Now I will say that I am not totally happy with streaming and all of that stuff. It feels like we are consuming more music nowadays, but they way that it is being consumed and the way that the artist and the writers and the musicians are being compensated is not what it is supposed to be. Not at all. I don’t feel like we are getting the money we are supposed to get. But we’re making strides. They’ve fixed the streaming thing to where there’s definitely money to be made. It’s not the money that it should be yet. But there’s definitely money to be made. So I feel like in the years to come we will make more strides and eventually get to that place where everybody is being compensated the way that they should be.
How do you feel about the argument that it’s more about building the fan base and making their money on a lot of touring, or expanding your revenue stream by licensing the music and going into other areas like acting and business endorsements?
Oh no, I believe in all of that too. But at the same time, it’s not to say that it shouldn’t be possible for a person to make a living just doing their music. Like basically telling me that I am get in the studio and I’ma pour my soul out on this thing and the only way I am going to get paid is at the show? I’m not supposed to get paid for the actual recording? That’s not right. You can’t ask the workers at McDonald’s to do their job and not pay them. You can’t ask the workers anywhere to do they job and not pay them. Like, you get paid on the back end. No, that’s not how it works.
I don’t see why they feel like they can do that with music and artists like we’re the ones to just walk over. Walk over our backs like we don’t matter. I don’t get that.
So speaking of expanding your rings of talents and setting trends, you were in the televised version of The Wiz a couple years back and I know that you probably saw John Legend do Jesus Christ Superstar in a similar way. What were your feelings on that and do you feel like that is a new legitimate area for singers like yourself to sort of get into these live productions on television?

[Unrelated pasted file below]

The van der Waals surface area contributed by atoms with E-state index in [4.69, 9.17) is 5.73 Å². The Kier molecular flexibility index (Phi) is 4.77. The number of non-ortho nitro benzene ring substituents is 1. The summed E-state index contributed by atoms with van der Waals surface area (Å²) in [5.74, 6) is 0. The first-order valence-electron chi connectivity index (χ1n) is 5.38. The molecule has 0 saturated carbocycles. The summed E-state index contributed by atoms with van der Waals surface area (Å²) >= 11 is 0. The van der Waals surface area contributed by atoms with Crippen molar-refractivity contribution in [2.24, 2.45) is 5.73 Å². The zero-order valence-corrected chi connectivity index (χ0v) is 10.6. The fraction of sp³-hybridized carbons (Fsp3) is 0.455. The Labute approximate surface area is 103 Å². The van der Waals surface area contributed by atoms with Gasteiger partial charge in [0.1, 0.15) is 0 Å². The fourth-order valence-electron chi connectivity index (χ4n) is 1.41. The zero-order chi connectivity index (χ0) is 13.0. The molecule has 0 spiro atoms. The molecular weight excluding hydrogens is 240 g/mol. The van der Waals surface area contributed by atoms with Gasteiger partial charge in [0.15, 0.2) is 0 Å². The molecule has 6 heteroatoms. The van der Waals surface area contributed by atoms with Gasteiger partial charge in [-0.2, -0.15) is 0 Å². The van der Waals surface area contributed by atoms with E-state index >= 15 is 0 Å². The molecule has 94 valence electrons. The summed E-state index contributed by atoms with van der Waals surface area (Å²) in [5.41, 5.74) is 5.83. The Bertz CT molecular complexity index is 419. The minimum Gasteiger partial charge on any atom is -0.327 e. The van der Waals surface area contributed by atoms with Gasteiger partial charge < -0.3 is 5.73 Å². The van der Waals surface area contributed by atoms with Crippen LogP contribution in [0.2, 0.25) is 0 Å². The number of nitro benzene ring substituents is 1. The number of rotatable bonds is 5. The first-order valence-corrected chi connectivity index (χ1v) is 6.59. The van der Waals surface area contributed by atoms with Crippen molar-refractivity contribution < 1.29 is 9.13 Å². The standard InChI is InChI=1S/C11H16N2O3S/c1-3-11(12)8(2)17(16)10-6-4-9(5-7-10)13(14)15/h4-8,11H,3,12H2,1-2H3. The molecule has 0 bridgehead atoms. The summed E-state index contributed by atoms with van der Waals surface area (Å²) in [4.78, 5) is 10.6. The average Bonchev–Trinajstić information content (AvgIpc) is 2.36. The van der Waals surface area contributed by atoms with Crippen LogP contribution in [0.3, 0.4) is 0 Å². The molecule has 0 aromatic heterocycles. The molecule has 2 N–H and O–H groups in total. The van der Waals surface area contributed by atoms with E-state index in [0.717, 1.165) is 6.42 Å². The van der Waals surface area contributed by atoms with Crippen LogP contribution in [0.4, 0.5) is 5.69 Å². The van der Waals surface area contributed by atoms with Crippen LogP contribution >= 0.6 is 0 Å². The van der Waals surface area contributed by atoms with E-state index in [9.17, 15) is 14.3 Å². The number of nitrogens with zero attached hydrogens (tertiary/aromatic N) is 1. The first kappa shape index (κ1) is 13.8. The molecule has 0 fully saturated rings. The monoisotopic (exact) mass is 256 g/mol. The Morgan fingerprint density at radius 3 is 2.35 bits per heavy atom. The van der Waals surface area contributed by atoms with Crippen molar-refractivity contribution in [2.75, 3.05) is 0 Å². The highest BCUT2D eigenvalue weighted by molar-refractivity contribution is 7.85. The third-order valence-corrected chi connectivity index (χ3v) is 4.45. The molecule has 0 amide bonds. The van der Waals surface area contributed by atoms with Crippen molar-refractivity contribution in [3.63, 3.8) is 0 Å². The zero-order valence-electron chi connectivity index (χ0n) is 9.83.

I feel like as an artist you should not back yourself into any corner or place yourself in any box. That is the reason I did The Wiz. That’s the reason I moved out and tried to do some TV and film stuff. If God gives you the opportunity and the talent to so do then you are supposed to use it. You are supposed to jump at that opportunity. Under the understanding that not everybody gets ’em. It’s not like these things are falling in your lap just because. No. Every opportunity that comes to you, comes to you for a reason. And if it’s come to you that means that God has some way, some how given you the means to do what you need to do to get that, to live up to the full potential of that opportunity.
So I applaud John Legend for doing Jesus Christ Superstar. I didn’t get a chance to see it but I heard good things. I heard that it went really well. I had a great time with The Wiz. Didn’t expect it to be as especially fulfilling as it was. I definitely feel like somewhere in the future I will do more stuff like that. But right now my focus is this new album which comes June 8th, by the way. And also World of Dance. We’ve just been shooting season two of that. So be looking for that May 29th.
But yeah man, I feel like as an artist you are supposed to move around and work in as many mediums as humanly possible. That’s the best way to really feed your artistic soul.
Good Man is out June 8 via Motown Records.